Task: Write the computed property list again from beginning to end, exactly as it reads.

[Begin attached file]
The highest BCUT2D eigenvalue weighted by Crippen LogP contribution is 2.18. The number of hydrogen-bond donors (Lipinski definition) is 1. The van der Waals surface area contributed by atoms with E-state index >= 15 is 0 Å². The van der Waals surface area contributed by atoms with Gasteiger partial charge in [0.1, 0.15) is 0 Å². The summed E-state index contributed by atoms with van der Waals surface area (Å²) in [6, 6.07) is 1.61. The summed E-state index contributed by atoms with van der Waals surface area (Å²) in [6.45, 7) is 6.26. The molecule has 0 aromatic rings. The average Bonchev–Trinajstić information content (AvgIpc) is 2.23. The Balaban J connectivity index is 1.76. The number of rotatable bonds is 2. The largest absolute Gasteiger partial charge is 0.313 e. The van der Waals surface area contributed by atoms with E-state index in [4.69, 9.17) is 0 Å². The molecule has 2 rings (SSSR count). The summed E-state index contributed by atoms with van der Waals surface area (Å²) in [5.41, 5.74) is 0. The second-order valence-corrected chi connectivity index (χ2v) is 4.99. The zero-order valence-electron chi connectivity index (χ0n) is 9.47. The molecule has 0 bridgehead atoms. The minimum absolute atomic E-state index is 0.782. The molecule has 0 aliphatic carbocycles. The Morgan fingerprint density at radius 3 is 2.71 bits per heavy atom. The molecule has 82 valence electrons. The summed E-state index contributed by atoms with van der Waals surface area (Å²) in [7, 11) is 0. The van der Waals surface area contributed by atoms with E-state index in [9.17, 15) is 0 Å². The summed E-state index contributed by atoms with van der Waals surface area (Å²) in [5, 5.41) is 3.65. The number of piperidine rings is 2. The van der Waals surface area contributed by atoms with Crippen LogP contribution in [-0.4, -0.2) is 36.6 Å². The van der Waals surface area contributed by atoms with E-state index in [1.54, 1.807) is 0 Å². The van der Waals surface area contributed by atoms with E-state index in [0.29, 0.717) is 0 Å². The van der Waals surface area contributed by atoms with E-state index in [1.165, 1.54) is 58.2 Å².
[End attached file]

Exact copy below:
The highest BCUT2D eigenvalue weighted by Crippen LogP contribution is 2.18. The number of hydrogen-bond donors (Lipinski definition) is 1. The van der Waals surface area contributed by atoms with E-state index >= 15 is 0 Å². The van der Waals surface area contributed by atoms with Gasteiger partial charge in [0.1, 0.15) is 0 Å². The summed E-state index contributed by atoms with van der Waals surface area (Å²) in [6, 6.07) is 1.61. The summed E-state index contributed by atoms with van der Waals surface area (Å²) in [6.45, 7) is 6.26. The molecule has 0 aromatic rings. The average Bonchev–Trinajstić information content (AvgIpc) is 2.23. The Balaban J connectivity index is 1.76. The number of rotatable bonds is 2. The largest absolute Gasteiger partial charge is 0.313 e. The van der Waals surface area contributed by atoms with E-state index in [4.69, 9.17) is 0 Å². The molecule has 2 rings (SSSR count). The summed E-state index contributed by atoms with van der Waals surface area (Å²) in [5.41, 5.74) is 0. The second-order valence-corrected chi connectivity index (χ2v) is 4.99. The zero-order valence-electron chi connectivity index (χ0n) is 9.47. The molecule has 0 bridgehead atoms. The minimum absolute atomic E-state index is 0.782. The molecule has 0 aliphatic carbocycles. The Morgan fingerprint density at radius 3 is 2.71 bits per heavy atom. The molecule has 82 valence electrons. The summed E-state index contributed by atoms with van der Waals surface area (Å²) in [7, 11) is 0. The van der Waals surface area contributed by atoms with E-state index in [9.17, 15) is 0 Å². The summed E-state index contributed by atoms with van der Waals surface area (Å²) in [5, 5.41) is 3.65. The number of piperidine rings is 2. The van der Waals surface area contributed by atoms with Crippen LogP contribution in [-0.4, -0.2) is 36.6 Å². The van der Waals surface area contributed by atoms with E-state index in [1.54, 1.807) is 0 Å². The van der Waals surface area contributed by atoms with E-state index in [0.29, 0.717) is 0 Å². The van der Waals surface area contributed by atoms with E-state index in [1.165, 1.54) is 58.2 Å².